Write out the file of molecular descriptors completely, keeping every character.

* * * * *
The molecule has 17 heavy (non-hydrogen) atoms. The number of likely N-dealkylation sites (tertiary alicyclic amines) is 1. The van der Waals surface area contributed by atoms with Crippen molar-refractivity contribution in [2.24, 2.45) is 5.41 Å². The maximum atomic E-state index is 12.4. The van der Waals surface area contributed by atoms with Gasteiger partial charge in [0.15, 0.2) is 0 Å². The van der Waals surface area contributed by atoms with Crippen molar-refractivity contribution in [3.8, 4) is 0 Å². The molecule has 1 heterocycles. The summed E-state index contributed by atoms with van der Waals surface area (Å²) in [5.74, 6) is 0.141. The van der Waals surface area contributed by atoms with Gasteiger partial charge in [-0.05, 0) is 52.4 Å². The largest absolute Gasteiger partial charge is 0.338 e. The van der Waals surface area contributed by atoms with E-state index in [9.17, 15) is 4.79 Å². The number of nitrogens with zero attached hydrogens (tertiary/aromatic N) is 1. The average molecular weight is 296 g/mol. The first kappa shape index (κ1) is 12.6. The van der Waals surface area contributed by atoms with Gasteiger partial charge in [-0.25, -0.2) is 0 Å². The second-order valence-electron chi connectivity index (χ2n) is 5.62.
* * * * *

The molecule has 17 heavy (non-hydrogen) atoms. The number of likely N-dealkylation sites (tertiary alicyclic amines) is 1. The van der Waals surface area contributed by atoms with Crippen molar-refractivity contribution in [2.24, 2.45) is 5.41 Å². The maximum atomic E-state index is 12.4. The van der Waals surface area contributed by atoms with Gasteiger partial charge in [0.15, 0.2) is 0 Å². The van der Waals surface area contributed by atoms with Crippen molar-refractivity contribution in [3.8, 4) is 0 Å². The molecule has 1 heterocycles. The summed E-state index contributed by atoms with van der Waals surface area (Å²) in [5.74, 6) is 0.141. The van der Waals surface area contributed by atoms with Gasteiger partial charge in [-0.05, 0) is 52.4 Å². The largest absolute Gasteiger partial charge is 0.338 e. The van der Waals surface area contributed by atoms with E-state index in [9.17, 15) is 4.79 Å². The number of nitrogens with zero attached hydrogens (tertiary/aromatic N) is 1. The average molecular weight is 296 g/mol. The first kappa shape index (κ1) is 12.6. The van der Waals surface area contributed by atoms with Gasteiger partial charge in [-0.25, -0.2) is 0 Å². The second-order valence-electron chi connectivity index (χ2n) is 5.62.